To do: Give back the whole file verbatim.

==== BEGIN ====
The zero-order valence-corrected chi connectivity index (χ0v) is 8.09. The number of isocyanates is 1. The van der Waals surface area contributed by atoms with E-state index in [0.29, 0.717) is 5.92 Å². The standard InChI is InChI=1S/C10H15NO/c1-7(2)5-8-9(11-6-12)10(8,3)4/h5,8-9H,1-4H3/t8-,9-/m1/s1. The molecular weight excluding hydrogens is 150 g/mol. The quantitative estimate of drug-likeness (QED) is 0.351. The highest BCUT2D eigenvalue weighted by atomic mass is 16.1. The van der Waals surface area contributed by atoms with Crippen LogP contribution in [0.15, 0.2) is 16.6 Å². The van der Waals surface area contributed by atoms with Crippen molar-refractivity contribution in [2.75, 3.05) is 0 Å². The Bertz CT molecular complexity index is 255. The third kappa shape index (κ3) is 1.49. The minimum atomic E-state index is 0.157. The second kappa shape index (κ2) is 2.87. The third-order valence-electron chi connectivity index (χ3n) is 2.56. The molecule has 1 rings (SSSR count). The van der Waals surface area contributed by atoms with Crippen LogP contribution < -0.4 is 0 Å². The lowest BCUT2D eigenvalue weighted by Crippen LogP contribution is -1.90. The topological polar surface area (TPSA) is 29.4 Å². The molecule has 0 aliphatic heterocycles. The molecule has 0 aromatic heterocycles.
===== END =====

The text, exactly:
The zero-order valence-corrected chi connectivity index (χ0v) is 8.09. The number of isocyanates is 1. The van der Waals surface area contributed by atoms with E-state index in [0.29, 0.717) is 5.92 Å². The standard InChI is InChI=1S/C10H15NO/c1-7(2)5-8-9(11-6-12)10(8,3)4/h5,8-9H,1-4H3/t8-,9-/m1/s1. The molecular weight excluding hydrogens is 150 g/mol. The quantitative estimate of drug-likeness (QED) is 0.351. The highest BCUT2D eigenvalue weighted by atomic mass is 16.1. The van der Waals surface area contributed by atoms with Crippen LogP contribution in [0.15, 0.2) is 16.6 Å². The van der Waals surface area contributed by atoms with Crippen molar-refractivity contribution in [2.75, 3.05) is 0 Å². The Bertz CT molecular complexity index is 255. The third kappa shape index (κ3) is 1.49. The minimum atomic E-state index is 0.157. The second kappa shape index (κ2) is 2.87. The third-order valence-electron chi connectivity index (χ3n) is 2.56. The molecule has 1 rings (SSSR count). The van der Waals surface area contributed by atoms with Crippen LogP contribution < -0.4 is 0 Å². The lowest BCUT2D eigenvalue weighted by Crippen LogP contribution is -1.90. The topological polar surface area (TPSA) is 29.4 Å². The molecule has 0 aliphatic heterocycles. The molecule has 0 aromatic heterocycles.